We just learned how to measure the requirements and freeze those in design, implementation and testing phases.
Now let’s take other example. I was working on a web based project. Client (stakeholders) specified the project requirements for initial phase of the project development. My manager circulated all the requirements in the team for review. When we started discussion on these requirements, we were just shocked! Everyone was having his or her own conception about the requirements. We found lot of ambiguities in the ‘terms’ specified in requirement documents, which later on sent to client for review/clarification.
Client used many ambiguous terms, which were having many different meanings, making it difficult to analyze the exact meaning. The next version of the requirement doc from client was clear enough to freeze for design phase.
From this example we learned “Requirements should be clear and consistent”
Next criteria for testing the requirements specification is “Discover missing requirements”
Many times project designers don’t get clear idea about specific modules and they simply assume some requirements while design phase. Any requirement should not be based on assumptions. Requirements should be complete, covering each and every aspect of the system under development.
Specifications should state both type of requirements i.e. what system should do and what should not.
Generally I use my own method to uncover the unspecified requirements. When I read the software requirements specification document (SRS), I note down my own understanding of the requirements that are specified, plus other requirements SRS document should supposed to cover. This helps me to ask the questions about unspecified requirements making it clearer.
For checking the requirements completeness, divide requirements in three sections, ‘Must implement’ requirements, requirements those are not specified but are ‘assumed’ and third type is ‘imagination’ type of requirements. Check if all type of requirements are addressed before software design phase.
Check if the requirements are related to the project goal.
Some times stakeholders have their own expertise, which they expect to come in system under development. They don’t think if that requirement is relevant to project in hand. Make sure to identify such requirements. Try to avoid the irrelevant requirements in first phase of the project development cycle. If not possible ask the questions to stakeholders: why you want to implement this specific requirement? This will describe the particular requirement in detail making it easier for designing the system considering the future scope.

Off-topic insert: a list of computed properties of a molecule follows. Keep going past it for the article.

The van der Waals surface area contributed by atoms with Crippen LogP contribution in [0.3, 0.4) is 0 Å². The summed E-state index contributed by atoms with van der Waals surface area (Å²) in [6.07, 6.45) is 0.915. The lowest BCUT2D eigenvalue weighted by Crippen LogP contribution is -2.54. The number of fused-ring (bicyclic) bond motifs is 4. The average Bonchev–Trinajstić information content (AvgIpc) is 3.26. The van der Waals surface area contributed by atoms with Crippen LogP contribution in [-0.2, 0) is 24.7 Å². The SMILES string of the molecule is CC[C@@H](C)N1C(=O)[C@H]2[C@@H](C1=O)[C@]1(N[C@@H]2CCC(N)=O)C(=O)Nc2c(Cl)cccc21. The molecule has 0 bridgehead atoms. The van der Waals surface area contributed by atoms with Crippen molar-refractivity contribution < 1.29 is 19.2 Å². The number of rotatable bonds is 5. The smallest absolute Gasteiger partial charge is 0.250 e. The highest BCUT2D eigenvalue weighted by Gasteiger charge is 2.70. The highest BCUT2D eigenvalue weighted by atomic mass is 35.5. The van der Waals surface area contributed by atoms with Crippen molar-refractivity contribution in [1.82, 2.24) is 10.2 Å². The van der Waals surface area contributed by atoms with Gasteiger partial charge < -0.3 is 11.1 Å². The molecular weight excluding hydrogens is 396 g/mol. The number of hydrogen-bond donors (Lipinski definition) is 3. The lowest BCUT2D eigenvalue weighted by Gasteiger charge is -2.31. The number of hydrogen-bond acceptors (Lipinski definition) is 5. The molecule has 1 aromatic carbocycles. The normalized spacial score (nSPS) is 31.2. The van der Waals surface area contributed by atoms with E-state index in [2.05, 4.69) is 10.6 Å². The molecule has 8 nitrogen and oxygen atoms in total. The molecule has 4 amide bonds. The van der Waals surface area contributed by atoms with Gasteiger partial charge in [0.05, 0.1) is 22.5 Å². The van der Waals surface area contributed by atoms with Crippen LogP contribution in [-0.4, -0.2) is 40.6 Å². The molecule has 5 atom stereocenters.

But how to decide the requirements are relevant or not?
Simple answer: Set the project goal and ask this question: If not implementing this requirement will cause any problem achieving our specified goal? If not, then this is irrelevant requirement. Ask the stakeholders if they really want to implement these types of requirements.
In short requirements specification (SRS) doc should address following:
Project functionality (What should be done and what should not)
Software, Hardware interfaces and user interface
System Correctness, Security and performance criteria
Implementation issues (risks) if any
I have covered all aspects of requirement measurement. To be specific about requirements, I will summarize requirement testing in one sentence:
“Requirements should be clear and specific with no uncertainty, requirements should be measurable in terms of specific values, requirements should be testable having some evaluation criteria for each requirement, and requirements should be complete, without any contradictions”
Testing should start at requirement phase to avoid further requirement related bugs. Communicate more and more with your stakeholder to clarify all the requirements before starting project design and implementation.
Do you have any experience testing software requirements?